“Most of the time,” he said, “it’s really bad news. Someone has been shot, someone has been arrested. It’s scary. And the worst thing is that, just sitting here, there’s really not much I can do.”

Mancho came to the United States in 2002, initially taking on odd jobs as a day laborer, delivering newspapers and working as a retail sales clerk. He had entered on a tourist visa and was granted asylum after he said he was targeted by the government for his involvement in a protest over the marginalization of the country’s English-speaking minority.

Located in West Central Africa, Cameroon was colonized by the Germans in the late 1800s and divided between France and the United Kingdom following World War I. French Cameroon gained independence in 1960, and the next year the former British territory followed suit and unified with French Cameroon.

But divisions between the French- and English-speaking regions have continued to exist, with Anglophones — who number about 5 million of the country’s 29 million people — saying they are discriminated against.

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Maryland has been a landing spot for the largest number of Cameroonians seeking refuge in the United States: The Center for Migration Studies estimated that as of 2019, 6,000 of the 15,700 Cameroonian refugees in the United States had settled in Maryland. Texas was second, with 2,600.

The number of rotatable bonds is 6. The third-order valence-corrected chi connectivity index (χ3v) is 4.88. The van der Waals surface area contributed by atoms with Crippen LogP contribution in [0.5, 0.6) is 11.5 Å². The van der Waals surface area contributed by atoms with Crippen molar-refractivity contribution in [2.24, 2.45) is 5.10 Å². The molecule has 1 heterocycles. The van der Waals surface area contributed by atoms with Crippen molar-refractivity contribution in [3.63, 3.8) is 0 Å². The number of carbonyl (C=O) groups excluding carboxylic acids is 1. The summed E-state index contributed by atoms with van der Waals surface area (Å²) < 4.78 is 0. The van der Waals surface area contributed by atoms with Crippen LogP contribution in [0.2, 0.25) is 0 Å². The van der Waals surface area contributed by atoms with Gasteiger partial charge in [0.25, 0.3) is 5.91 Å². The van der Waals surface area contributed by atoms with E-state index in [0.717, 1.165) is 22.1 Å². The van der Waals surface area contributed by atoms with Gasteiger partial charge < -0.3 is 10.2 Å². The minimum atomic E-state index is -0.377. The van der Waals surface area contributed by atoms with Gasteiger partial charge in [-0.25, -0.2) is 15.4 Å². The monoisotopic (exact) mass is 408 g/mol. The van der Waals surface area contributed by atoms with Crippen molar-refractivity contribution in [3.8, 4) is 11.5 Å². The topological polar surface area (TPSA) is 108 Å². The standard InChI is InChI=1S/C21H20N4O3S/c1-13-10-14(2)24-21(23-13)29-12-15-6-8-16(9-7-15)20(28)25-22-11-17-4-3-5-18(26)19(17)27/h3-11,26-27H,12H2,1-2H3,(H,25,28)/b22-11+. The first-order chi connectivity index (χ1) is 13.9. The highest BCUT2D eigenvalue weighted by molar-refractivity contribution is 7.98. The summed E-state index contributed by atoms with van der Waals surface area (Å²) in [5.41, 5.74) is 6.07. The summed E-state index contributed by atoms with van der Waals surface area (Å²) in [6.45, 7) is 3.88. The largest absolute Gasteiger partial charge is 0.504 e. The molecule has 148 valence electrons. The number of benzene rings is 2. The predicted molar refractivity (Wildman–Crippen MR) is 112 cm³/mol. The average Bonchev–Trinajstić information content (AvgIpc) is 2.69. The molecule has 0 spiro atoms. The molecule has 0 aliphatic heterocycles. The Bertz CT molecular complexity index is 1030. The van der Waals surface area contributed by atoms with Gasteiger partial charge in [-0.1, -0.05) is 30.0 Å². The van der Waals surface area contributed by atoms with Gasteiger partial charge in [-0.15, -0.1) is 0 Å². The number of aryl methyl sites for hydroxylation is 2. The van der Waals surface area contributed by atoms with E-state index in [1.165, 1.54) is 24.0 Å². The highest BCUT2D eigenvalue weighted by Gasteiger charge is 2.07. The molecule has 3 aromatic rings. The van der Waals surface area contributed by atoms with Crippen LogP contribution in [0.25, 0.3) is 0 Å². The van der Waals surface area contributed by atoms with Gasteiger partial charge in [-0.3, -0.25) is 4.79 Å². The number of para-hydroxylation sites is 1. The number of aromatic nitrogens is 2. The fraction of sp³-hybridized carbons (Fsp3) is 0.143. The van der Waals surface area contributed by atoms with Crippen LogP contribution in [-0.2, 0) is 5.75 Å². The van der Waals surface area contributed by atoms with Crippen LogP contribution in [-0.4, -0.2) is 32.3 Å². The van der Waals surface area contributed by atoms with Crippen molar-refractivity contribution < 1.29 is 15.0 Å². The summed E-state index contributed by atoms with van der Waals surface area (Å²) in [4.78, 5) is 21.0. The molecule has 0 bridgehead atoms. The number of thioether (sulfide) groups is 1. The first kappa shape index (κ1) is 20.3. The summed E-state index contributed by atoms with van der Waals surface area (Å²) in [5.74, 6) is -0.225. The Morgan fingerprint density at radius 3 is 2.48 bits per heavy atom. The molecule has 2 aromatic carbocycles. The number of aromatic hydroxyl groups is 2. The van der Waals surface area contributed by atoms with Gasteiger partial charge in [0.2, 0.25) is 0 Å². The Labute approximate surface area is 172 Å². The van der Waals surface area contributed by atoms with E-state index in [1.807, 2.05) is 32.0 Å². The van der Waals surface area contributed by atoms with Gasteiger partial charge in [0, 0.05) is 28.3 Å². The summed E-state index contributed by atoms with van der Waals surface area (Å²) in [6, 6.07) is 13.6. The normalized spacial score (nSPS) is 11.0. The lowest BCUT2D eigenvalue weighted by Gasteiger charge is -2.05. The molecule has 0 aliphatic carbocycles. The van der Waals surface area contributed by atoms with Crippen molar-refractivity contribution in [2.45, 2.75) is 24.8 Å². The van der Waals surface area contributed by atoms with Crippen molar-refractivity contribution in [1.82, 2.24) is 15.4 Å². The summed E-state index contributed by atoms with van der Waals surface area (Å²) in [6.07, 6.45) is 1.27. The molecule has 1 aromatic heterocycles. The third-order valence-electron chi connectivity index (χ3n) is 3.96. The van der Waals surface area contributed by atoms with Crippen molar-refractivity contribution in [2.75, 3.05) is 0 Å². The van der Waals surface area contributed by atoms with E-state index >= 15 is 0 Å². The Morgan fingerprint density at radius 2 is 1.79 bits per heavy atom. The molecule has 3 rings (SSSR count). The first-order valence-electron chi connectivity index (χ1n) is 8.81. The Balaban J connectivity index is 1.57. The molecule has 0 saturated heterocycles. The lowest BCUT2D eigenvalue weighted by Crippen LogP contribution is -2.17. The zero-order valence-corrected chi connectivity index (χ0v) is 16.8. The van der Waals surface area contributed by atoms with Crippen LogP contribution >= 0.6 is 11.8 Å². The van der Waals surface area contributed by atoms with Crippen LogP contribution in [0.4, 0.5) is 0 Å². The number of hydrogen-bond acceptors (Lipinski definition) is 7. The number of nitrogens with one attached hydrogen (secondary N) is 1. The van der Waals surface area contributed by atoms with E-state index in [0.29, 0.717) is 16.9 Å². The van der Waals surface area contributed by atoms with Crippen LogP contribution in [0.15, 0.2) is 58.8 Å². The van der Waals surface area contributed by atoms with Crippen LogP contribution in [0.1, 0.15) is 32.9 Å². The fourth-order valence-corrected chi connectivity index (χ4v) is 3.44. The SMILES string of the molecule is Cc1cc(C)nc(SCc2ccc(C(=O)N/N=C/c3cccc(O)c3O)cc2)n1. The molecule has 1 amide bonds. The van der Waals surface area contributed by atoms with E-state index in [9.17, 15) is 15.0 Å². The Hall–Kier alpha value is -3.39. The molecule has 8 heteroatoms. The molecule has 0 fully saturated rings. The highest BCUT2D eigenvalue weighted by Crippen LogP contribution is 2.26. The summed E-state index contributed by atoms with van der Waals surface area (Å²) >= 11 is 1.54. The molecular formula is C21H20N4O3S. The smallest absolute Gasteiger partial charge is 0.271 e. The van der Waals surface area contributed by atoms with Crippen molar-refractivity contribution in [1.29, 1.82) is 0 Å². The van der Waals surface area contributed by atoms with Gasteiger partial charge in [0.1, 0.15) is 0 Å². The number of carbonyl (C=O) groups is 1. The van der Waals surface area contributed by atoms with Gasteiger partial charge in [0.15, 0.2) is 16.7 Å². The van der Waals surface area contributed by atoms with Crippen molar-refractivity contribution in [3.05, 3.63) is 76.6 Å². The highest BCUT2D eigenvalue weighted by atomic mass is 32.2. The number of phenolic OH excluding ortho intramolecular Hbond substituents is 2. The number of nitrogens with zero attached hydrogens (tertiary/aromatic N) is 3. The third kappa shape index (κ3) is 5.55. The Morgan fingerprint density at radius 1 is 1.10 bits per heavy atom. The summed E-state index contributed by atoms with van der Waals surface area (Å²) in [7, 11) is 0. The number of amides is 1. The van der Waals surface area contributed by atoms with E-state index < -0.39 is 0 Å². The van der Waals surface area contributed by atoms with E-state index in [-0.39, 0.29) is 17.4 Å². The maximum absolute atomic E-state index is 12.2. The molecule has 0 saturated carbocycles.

Overall, there are 13,000 Marylanders who were born in Cameroon and countless more of Cameroonian descent, two Maryland Congressmen wrote in a letter to the State Department.

In late 2016, people in the English-speaking regions of the northwest and southwest part of the country engaged in mass demonstrations mandating of French in schools and courts. The government cracked down with violent arrests and imposed an internet blackout.

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A resistance emerged in hopes of forming their own independent republic, with a government-in-exile for a territory they call “Ambazonia.”